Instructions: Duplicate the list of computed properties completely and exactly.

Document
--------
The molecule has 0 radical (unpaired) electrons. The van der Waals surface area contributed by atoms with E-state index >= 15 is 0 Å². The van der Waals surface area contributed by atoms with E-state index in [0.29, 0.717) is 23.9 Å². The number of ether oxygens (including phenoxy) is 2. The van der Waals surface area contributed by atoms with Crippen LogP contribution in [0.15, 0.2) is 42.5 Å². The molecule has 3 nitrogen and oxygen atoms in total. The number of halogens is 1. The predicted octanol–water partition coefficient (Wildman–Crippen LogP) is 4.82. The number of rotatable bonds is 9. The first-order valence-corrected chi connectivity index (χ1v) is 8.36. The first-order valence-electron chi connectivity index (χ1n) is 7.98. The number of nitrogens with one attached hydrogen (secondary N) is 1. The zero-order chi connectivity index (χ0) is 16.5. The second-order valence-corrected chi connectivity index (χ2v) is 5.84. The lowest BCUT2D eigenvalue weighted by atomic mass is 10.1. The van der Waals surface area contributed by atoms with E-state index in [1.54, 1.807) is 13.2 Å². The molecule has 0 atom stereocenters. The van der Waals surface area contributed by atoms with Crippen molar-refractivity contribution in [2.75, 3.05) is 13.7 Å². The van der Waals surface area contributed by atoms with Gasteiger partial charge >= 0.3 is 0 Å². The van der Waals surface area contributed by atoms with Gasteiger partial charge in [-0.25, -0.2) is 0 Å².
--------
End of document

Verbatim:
The molecule has 0 radical (unpaired) electrons. The van der Waals surface area contributed by atoms with E-state index >= 15 is 0 Å². The van der Waals surface area contributed by atoms with E-state index in [0.29, 0.717) is 23.9 Å². The number of ether oxygens (including phenoxy) is 2. The van der Waals surface area contributed by atoms with Crippen LogP contribution in [0.15, 0.2) is 42.5 Å². The molecule has 3 nitrogen and oxygen atoms in total. The number of halogens is 1. The predicted octanol–water partition coefficient (Wildman–Crippen LogP) is 4.82. The number of rotatable bonds is 9. The first-order valence-corrected chi connectivity index (χ1v) is 8.36. The first-order valence-electron chi connectivity index (χ1n) is 7.98. The number of nitrogens with one attached hydrogen (secondary N) is 1. The zero-order chi connectivity index (χ0) is 16.5. The second-order valence-corrected chi connectivity index (χ2v) is 5.84. The lowest BCUT2D eigenvalue weighted by atomic mass is 10.1. The van der Waals surface area contributed by atoms with E-state index in [1.54, 1.807) is 13.2 Å². The molecule has 0 atom stereocenters. The van der Waals surface area contributed by atoms with Crippen molar-refractivity contribution in [2.75, 3.05) is 13.7 Å². The van der Waals surface area contributed by atoms with Gasteiger partial charge >= 0.3 is 0 Å². The van der Waals surface area contributed by atoms with Gasteiger partial charge in [-0.25, -0.2) is 0 Å².